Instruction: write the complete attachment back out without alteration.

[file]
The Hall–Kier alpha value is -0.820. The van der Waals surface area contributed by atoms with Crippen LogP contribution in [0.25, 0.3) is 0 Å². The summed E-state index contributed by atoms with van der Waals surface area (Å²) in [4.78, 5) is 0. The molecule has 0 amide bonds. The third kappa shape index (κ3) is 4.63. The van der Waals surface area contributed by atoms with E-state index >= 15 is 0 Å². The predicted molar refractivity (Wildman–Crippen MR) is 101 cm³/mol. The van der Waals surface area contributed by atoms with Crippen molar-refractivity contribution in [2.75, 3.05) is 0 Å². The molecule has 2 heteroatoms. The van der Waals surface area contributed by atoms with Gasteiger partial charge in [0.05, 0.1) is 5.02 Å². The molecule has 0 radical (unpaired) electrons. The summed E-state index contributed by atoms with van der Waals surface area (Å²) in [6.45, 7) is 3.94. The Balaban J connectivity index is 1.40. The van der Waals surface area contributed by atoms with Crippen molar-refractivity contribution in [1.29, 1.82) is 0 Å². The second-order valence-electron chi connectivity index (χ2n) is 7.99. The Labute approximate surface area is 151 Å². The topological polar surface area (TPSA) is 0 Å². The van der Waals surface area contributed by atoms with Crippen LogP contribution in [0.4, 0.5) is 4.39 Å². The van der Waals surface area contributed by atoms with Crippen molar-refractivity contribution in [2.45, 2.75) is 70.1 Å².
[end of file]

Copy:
The Hall–Kier alpha value is -0.820. The van der Waals surface area contributed by atoms with Crippen LogP contribution in [0.25, 0.3) is 0 Å². The summed E-state index contributed by atoms with van der Waals surface area (Å²) in [4.78, 5) is 0. The molecule has 0 amide bonds. The third kappa shape index (κ3) is 4.63. The van der Waals surface area contributed by atoms with E-state index >= 15 is 0 Å². The predicted molar refractivity (Wildman–Crippen MR) is 101 cm³/mol. The van der Waals surface area contributed by atoms with Crippen molar-refractivity contribution in [2.75, 3.05) is 0 Å². The molecule has 2 heteroatoms. The van der Waals surface area contributed by atoms with Gasteiger partial charge in [0.05, 0.1) is 5.02 Å². The molecule has 0 radical (unpaired) electrons. The summed E-state index contributed by atoms with van der Waals surface area (Å²) in [6.45, 7) is 3.94. The Balaban J connectivity index is 1.40. The van der Waals surface area contributed by atoms with Crippen molar-refractivity contribution in [1.29, 1.82) is 0 Å². The second-order valence-electron chi connectivity index (χ2n) is 7.99. The Labute approximate surface area is 151 Å². The topological polar surface area (TPSA) is 0 Å². The van der Waals surface area contributed by atoms with Crippen LogP contribution in [0.4, 0.5) is 4.39 Å². The van der Waals surface area contributed by atoms with Crippen molar-refractivity contribution in [2.45, 2.75) is 70.1 Å².